The Southern economic system was immoral and antiquated. It enslaved blacks and it impoverished most rural Southerners, with the exception of those that owned the land and the slaves. It was a hateful, backward and loathsome system which even the southern churches attempted to justify from Scripture.  Southern Baptists, Methodists and Presbyterians would all break away from their parent denominations regarding slavery.

This does not mean that I think that the average Confederate soldier or officers were dishonorable men. Many officers who had served in the United States Army hated the breakup of the Union but served the South because it was the land that they were from. It was the home of their families and part of who they were.  To judge them as wanting 150 years later when we have almost no connection to family or home in a post industrial world is to impose the standards of a world that they did not know upon them. For those that gave up everything to serve one can feel a measure of sympathy.  So many died and so much of the South was destroyed in the defense of that “cause” one has to wonder just why the political and religious leaders of the South were willing to maintain such an inadequate and evil economic system one that hurt poor Southern whites nearly as much as it did blacks.

The war devastated the South and the radicals that ran “Reconstruction” ensured that Southerners suffered terrible degradation and that Southern blacks would have even more obstacles raised against them by the now very angry and revengeful whites.  It would take another 80-100 years to end segregation and secure voting rights for blacks. Thus I have no desire to become part of an organization that even gives the appearance of supporting the “cause” even if doing so would allow me to “honor” an ancestor who raised his hand against the country that I serve.

I was raised on the West Coast but have lived in the South much of my adult life due to military assignments. I have served in National Guard units that trace their lineage to Confederate regiments in Texas and Virginia. Despite my Confederate connections both familial and by service I can find little of the romance and idealism that some find in the Confederacy and the “Lost Cause.” I see the Civil War for what it was, a tragedy of the highest order brought about by the need of some to enslave others to maintain their economic system.

Today there are many that use the flags of the Confederacy outside of their historic context. They are often used as a symbol of either racial hatred or of defiance to the Federal Government by white Supremacist or anti-government organizations.  Many that use them openly advocate for the overthrow of the Federal Government.  The calls for such “revolt” can be found all over the country even in the halls of Congress much as they were in the 1830s, 40s and 50s. Some of this is based in libertarian economic philosophy which labels the government as the enemy of business, some based social policies which are against their religious beliefs and some sadly to say based in an almost xenophobic racial hatred.  The scary thing as that the divisions in the country are probably as great as or greater than they were in the 1850s as the country lurched inexorably to Civil War with neither side willing to do anything that might lessen their political or economic power even if it means the ruin of the country.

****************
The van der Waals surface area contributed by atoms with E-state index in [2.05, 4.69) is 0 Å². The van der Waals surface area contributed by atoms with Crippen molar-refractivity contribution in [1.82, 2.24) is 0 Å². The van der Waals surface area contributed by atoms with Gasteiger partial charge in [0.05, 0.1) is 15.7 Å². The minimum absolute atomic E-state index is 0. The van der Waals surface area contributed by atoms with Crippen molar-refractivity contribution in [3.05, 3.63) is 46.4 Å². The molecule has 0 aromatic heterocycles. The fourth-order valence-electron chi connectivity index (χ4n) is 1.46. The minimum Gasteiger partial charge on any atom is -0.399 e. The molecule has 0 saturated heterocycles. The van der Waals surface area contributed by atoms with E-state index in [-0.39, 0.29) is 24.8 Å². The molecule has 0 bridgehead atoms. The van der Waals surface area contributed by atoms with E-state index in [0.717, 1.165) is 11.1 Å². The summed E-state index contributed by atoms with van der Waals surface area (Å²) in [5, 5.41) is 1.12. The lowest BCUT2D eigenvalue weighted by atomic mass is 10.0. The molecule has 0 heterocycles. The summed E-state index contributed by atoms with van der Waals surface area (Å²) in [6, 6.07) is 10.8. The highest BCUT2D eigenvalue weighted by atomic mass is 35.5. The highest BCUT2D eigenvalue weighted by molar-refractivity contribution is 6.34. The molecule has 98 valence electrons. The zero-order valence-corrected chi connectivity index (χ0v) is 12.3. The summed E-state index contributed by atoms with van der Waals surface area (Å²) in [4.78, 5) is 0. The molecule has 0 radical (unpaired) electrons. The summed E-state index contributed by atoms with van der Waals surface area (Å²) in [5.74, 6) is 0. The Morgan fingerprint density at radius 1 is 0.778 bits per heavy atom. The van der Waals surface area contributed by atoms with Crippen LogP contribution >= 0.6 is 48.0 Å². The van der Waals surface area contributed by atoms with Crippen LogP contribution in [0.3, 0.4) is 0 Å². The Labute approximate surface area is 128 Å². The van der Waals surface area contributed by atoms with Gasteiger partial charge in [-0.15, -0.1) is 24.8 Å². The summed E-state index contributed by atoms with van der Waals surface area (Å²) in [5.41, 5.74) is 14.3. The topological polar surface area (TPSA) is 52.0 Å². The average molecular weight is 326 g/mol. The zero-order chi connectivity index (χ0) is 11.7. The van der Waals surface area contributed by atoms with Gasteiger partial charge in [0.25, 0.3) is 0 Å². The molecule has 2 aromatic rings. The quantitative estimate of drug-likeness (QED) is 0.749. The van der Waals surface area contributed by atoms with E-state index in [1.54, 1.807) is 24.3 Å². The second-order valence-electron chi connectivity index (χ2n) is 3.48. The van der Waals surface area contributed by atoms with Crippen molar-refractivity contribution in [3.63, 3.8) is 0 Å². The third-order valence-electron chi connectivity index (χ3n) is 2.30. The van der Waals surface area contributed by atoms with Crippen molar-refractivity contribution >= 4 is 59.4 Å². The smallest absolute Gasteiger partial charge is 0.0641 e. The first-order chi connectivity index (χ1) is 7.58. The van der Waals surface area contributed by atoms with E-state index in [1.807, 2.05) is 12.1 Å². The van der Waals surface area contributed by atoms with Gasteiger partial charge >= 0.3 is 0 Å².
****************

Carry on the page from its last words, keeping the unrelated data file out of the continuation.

As seems to be the case around this time of year I have seen the symbols of the Confederacy, particularly the Battle Flag displayed in manners that can only be seen as symbols of defiance.  Wednesday was July 4th and it seems to me that the flag that should be most prominently displayed is the Stars and Stripes not the Confederate Battle flag or even the Gadsen Flag which has become the symbol of the modern Tea Party movement.  Somehow I find the flag flown in rebellion to the country that I serve displayed in such an arrogant manner.

For people like the Federal Government which is the enemy. Now I know that our system of government has its flaws. Likewise I cannot agree more about the corruption of many in political office, regardless of their political allegiance.  While it is true that the Federal Government has taken upon itself many powers some never envisioned by those that crafted the Constitution, it has done so because leaders of both political parties have consented to it and even worked to strengthen the Federal Government with the consent of the American people that elect them again and again.

Despite this much of this has been accomplished by the Federal Government has been for the good for the country and people no matter what the critics say. Many of the things that we enjoy today are the result of the work of the Federal Government and not business as much as those that deify big corporations want to believe. There are the National Parks, laws against child labor and for safe workplaces brought about by Teddy Roosevelt, the infrastructure built in the 1930s and 1940s by the Franklin Roosevelt administration. The Roosevelt administration also brought about Social Security and banking regulations to protect Americans from corporations and banks that violated the public trust. The Eisenhower administration began the Interstate Highway system which is the backbone of our transportation system.  Likewise the Space Program and yes even the military have led the way in technological, scientific and medical innovation including that thing that we all take for granted today the Internet.